Sramana Mitra: How much business are you doing in China? What percentage of your revenue comes from China right now?
Peter Mann: This year, we’re planning to do $10 million. I would say 40% would be in China this year.
Sramana Mitra: Probably significantly higher percentage of revenue over the next couple of years will come from China.
Peter Mann: Yes. The market is 20 times bigger.
Sramana Mitra: That’s very interesting, because it’s one of the stories that the American audience wants to hear about where American-made product is being sold abroad.
Peter Mann: Yes, we had to learn how to do exporting because not many people export into China.
Sramana Mitra: You have so far self-financed the company right?
Peter Mann: Yes.
Sramana Mitra: What about the team? You started the company yourself. How have you fleshed out the team to support the kind of revenue that you’re generating now?
Peter Mann: We have a very lean organization. We do a lot of outsourcing. The manufacturing is outsourced. Warehousing is also outsourced. These are companies that are really extensions to our business because we couldn’t get here without their expertise. We focus on core competencies which is designing and developing new products, and customer support. We’re not going to outsource customer service to another company. We want to hear, firsthand, from customers what’s happening. You really can’t outsource sales. Outside of that, we’ve been leveraging other companies’ expertise in certain areas. It’s really been good because we can’t afford a higher level person in a broader range of skill sets. We can work with engineers at the factory to help with designing the products. Although they are different companies, we really treat them as an extension to our business. We have weekly conference calls and meetings.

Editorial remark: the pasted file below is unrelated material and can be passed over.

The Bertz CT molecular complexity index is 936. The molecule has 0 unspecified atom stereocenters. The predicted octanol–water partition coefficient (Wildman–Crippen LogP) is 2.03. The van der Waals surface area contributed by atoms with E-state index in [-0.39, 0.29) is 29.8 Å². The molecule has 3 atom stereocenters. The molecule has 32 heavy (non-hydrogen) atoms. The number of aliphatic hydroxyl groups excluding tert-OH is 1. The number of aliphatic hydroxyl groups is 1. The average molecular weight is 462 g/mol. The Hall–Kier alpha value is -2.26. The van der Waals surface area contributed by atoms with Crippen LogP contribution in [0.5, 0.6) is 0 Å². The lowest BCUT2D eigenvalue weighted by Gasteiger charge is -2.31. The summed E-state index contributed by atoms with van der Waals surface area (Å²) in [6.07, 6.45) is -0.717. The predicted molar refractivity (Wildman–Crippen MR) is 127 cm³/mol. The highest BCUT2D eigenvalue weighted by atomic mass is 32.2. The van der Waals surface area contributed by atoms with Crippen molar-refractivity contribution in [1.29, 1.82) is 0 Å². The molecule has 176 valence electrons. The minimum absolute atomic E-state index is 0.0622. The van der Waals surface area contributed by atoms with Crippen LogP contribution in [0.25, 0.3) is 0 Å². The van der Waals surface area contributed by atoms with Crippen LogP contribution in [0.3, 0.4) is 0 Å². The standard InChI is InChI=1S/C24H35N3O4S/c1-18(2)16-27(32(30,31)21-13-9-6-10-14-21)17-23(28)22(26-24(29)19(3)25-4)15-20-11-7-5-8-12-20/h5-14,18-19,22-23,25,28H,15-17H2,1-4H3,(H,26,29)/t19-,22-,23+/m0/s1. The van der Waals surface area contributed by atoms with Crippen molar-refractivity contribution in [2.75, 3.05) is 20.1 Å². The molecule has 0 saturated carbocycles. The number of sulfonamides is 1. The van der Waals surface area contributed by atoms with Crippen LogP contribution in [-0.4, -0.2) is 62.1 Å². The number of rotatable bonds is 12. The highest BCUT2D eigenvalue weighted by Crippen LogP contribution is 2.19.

Sramana Mitra: Except that you get to use expertise across a broader portfolio.
Peter Mann: Yes, we get a lot of expertise that a company of our size can’t afford.
Sramana Mitra: I talk to many entrepreneurs who are doing these e-commerce companies that have heavy logistics and other processes that are not necessarily easy so easy to build up internally. What they do is trade-off margin, to some extent, to keep the logistics of the business relatively simple. I think you’re doing the same thing.
Peter Mann: Yes. I’m in Austin. There’s an organization called the Incubation Station. It’s their third year and they are working with consumer goods companies. That’s the model that most of these companies follow – to outsource particularly manufacturing, co-packing, and fulfillment. In China, that’s not the standard. When we’re talking to distributors and they see our model, we have to explain to them that’s how we do business in America. It’s not the traditional huge companies with a thousand employees.
Sramana Mitra: I think that infrastructure is not as well-built in many of the other countries – whether it’s China or India. I think the logistics infrastructure in China is better than India though. The logistics infrastructure in India is quite poor. You can do business like that in the US much more easily than you can do business that way in a lot of other places.
Peter Mann: Right.
Sramana Mitra: I think I’ve got your story. Is there anything else you want to share?
Peter Mann: I’m good. I appreciate your time.
Sramana Mitra: Excellent. Very nice talking to you Peter. Good luck!